During the 2016 presidential campaign, Donald Trump promised to end "the war on coal" and scale back Obama-era regulations that hampered the coal industry, even as the market for coal hits 40 year lows while wind and solar energy set records for growth. Still, many current and former miners are optimistic about coal's future — and that hope may be hampering the economy. As Mike Sylvester, the 33-year-old son of a coal miner, told Reuters: "I think there is a coal comeback."
Last month, the Trump administration announced a proposal that would prop up the coal industry by requiring utility companies to buy electricity from coal and nuclear plants at prices that would guarantee a profit, even if the utility companies had cheaper alternatives on the table. Although 2017 has seen minor increases in coal output and hiring, utility companies have announced the closure of more than 14 coal-fired power plants since Trump's inauguration.
Efforts to diversify the economy in coal country and prepare workers for life after coal have stalled, however, as miners have been reluctant to join job retraining programs. Some workers cite Trump's support for the coal industry as cause for optimism, though others are hesitant because many training programs are unpaid and do not guarantee jobs upon completion. Others still are simply wary of entering an unfamiliar industry.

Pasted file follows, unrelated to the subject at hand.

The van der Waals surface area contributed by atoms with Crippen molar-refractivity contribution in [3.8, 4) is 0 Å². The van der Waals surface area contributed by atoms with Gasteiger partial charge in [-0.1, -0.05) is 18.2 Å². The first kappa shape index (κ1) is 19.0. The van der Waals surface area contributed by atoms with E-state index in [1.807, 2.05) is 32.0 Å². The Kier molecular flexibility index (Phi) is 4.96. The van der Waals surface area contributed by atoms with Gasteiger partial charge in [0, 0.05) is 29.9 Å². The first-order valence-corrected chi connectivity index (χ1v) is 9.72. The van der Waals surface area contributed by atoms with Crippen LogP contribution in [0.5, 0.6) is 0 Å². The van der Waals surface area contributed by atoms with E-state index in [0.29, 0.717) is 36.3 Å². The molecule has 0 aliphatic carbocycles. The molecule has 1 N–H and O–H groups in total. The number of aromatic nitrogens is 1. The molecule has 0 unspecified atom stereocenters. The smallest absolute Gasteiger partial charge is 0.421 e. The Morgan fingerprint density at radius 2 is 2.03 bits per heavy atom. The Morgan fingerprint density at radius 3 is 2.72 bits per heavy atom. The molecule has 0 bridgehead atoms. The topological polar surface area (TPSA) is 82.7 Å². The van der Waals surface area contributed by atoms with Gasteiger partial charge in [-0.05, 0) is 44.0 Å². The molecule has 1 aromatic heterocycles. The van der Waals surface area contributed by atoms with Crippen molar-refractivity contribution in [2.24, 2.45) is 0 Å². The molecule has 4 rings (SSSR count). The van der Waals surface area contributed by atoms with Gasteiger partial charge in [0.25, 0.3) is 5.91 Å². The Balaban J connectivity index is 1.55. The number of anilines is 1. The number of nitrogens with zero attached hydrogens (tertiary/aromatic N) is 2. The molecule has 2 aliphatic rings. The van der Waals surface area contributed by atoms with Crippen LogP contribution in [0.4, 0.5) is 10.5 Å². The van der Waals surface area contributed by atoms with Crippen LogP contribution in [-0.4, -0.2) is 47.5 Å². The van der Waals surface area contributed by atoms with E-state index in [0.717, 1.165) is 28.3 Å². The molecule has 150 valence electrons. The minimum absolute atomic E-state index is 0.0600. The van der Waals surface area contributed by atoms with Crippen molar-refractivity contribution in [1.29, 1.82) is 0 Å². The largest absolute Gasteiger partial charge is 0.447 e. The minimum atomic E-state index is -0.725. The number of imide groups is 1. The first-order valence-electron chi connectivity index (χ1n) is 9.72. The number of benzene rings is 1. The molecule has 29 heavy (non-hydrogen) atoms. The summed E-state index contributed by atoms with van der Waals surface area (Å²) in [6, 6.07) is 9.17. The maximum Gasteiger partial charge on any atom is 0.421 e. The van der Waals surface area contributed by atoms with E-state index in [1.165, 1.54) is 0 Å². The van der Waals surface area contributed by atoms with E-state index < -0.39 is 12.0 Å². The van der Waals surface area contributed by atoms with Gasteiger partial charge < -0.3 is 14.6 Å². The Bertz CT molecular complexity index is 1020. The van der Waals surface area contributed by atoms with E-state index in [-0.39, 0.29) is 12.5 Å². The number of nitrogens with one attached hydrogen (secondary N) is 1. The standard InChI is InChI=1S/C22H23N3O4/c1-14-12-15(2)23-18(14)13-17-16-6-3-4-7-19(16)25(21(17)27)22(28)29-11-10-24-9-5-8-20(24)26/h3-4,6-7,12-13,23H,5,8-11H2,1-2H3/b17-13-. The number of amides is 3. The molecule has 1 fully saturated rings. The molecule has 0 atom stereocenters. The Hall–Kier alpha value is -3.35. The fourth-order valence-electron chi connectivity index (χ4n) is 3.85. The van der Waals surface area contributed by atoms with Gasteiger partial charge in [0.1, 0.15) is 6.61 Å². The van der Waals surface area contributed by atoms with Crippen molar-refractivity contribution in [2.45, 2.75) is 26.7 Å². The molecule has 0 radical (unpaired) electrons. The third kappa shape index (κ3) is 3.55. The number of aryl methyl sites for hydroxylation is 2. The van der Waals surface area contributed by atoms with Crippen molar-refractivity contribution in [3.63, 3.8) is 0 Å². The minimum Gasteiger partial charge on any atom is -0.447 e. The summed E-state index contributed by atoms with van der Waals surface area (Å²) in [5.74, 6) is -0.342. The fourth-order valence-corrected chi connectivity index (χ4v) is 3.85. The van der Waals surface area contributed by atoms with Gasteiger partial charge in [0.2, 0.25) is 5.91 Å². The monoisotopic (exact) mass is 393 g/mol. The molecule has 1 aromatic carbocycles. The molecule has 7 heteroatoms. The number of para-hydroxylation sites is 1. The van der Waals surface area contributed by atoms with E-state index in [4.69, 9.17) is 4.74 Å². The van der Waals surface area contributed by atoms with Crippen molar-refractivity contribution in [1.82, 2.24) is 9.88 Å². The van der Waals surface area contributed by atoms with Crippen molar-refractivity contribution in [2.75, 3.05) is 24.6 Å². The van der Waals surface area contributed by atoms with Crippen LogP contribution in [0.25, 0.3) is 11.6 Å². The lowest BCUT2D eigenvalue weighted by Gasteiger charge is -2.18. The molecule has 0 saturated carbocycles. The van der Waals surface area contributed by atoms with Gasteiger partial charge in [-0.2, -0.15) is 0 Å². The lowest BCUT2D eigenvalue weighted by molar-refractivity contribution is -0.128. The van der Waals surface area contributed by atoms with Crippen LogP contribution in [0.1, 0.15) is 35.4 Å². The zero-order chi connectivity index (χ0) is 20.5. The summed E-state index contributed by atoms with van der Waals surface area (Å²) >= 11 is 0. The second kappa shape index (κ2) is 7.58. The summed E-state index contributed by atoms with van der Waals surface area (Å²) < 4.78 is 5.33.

As a result, while many officials in coal country want big companies like Toyota and Amazon to build factories in their respective regions to provide new coal-independent jobs, the companies are deterred by a perceived lack of an adequately trained workforce. Dave Serock, an ex-miner in Pennsylvania who recruits for one of the state's retraining services, told Reuters, "I can't even get [people] to show up for free food I set up in the office."
As of September, the coal industry only employed 52,000 Americans. Read more about the trouble in coal country at Reuters.